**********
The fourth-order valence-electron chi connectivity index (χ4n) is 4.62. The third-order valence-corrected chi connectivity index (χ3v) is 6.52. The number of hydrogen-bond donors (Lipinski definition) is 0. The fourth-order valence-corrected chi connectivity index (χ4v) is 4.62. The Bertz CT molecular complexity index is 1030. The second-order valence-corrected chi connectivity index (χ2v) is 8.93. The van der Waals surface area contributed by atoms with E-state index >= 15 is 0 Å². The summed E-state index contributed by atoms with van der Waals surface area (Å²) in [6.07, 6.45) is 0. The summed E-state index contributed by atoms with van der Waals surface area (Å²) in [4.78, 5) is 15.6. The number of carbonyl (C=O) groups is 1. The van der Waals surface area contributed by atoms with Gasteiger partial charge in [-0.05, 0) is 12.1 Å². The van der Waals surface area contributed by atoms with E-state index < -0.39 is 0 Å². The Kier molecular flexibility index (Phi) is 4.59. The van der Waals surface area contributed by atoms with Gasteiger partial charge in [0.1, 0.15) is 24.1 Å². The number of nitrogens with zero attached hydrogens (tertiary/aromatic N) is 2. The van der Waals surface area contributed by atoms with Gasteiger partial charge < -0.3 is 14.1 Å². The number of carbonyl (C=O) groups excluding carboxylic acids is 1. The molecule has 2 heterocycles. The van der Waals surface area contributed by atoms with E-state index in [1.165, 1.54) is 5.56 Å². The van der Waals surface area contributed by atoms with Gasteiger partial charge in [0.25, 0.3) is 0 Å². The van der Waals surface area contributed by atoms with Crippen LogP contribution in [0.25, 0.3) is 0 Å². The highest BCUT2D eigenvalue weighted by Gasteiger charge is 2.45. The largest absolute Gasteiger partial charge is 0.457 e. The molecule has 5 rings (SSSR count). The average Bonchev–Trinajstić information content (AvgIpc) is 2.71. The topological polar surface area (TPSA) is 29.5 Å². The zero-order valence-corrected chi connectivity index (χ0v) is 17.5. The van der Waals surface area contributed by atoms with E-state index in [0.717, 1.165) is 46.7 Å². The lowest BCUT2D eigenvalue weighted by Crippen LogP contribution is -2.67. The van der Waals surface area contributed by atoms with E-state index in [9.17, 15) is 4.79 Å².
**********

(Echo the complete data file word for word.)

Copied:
The fourth-order valence-electron chi connectivity index (χ4n) is 4.62. The third-order valence-corrected chi connectivity index (χ3v) is 6.52. The number of hydrogen-bond donors (Lipinski definition) is 0. The fourth-order valence-corrected chi connectivity index (χ4v) is 4.62. The Bertz CT molecular complexity index is 1030. The second-order valence-corrected chi connectivity index (χ2v) is 8.93. The van der Waals surface area contributed by atoms with E-state index >= 15 is 0 Å². The summed E-state index contributed by atoms with van der Waals surface area (Å²) in [6.07, 6.45) is 0. The summed E-state index contributed by atoms with van der Waals surface area (Å²) in [4.78, 5) is 15.6. The number of carbonyl (C=O) groups is 1. The van der Waals surface area contributed by atoms with Gasteiger partial charge in [-0.05, 0) is 12.1 Å². The van der Waals surface area contributed by atoms with E-state index < -0.39 is 0 Å². The Kier molecular flexibility index (Phi) is 4.59. The van der Waals surface area contributed by atoms with Gasteiger partial charge in [0.1, 0.15) is 24.1 Å². The number of nitrogens with zero attached hydrogens (tertiary/aromatic N) is 2. The van der Waals surface area contributed by atoms with Gasteiger partial charge < -0.3 is 14.1 Å². The number of carbonyl (C=O) groups excluding carboxylic acids is 1. The molecule has 2 heterocycles. The van der Waals surface area contributed by atoms with E-state index in [1.165, 1.54) is 5.56 Å². The van der Waals surface area contributed by atoms with Gasteiger partial charge in [0.25, 0.3) is 0 Å². The van der Waals surface area contributed by atoms with Crippen LogP contribution in [0.25, 0.3) is 0 Å². The highest BCUT2D eigenvalue weighted by Gasteiger charge is 2.45. The largest absolute Gasteiger partial charge is 0.457 e. The molecule has 5 rings (SSSR count). The average Bonchev–Trinajstić information content (AvgIpc) is 2.71. The topological polar surface area (TPSA) is 29.5 Å². The zero-order valence-corrected chi connectivity index (χ0v) is 17.5. The van der Waals surface area contributed by atoms with E-state index in [0.717, 1.165) is 46.7 Å². The lowest BCUT2D eigenvalue weighted by Crippen LogP contribution is -2.67. The van der Waals surface area contributed by atoms with E-state index in [9.17, 15) is 4.79 Å².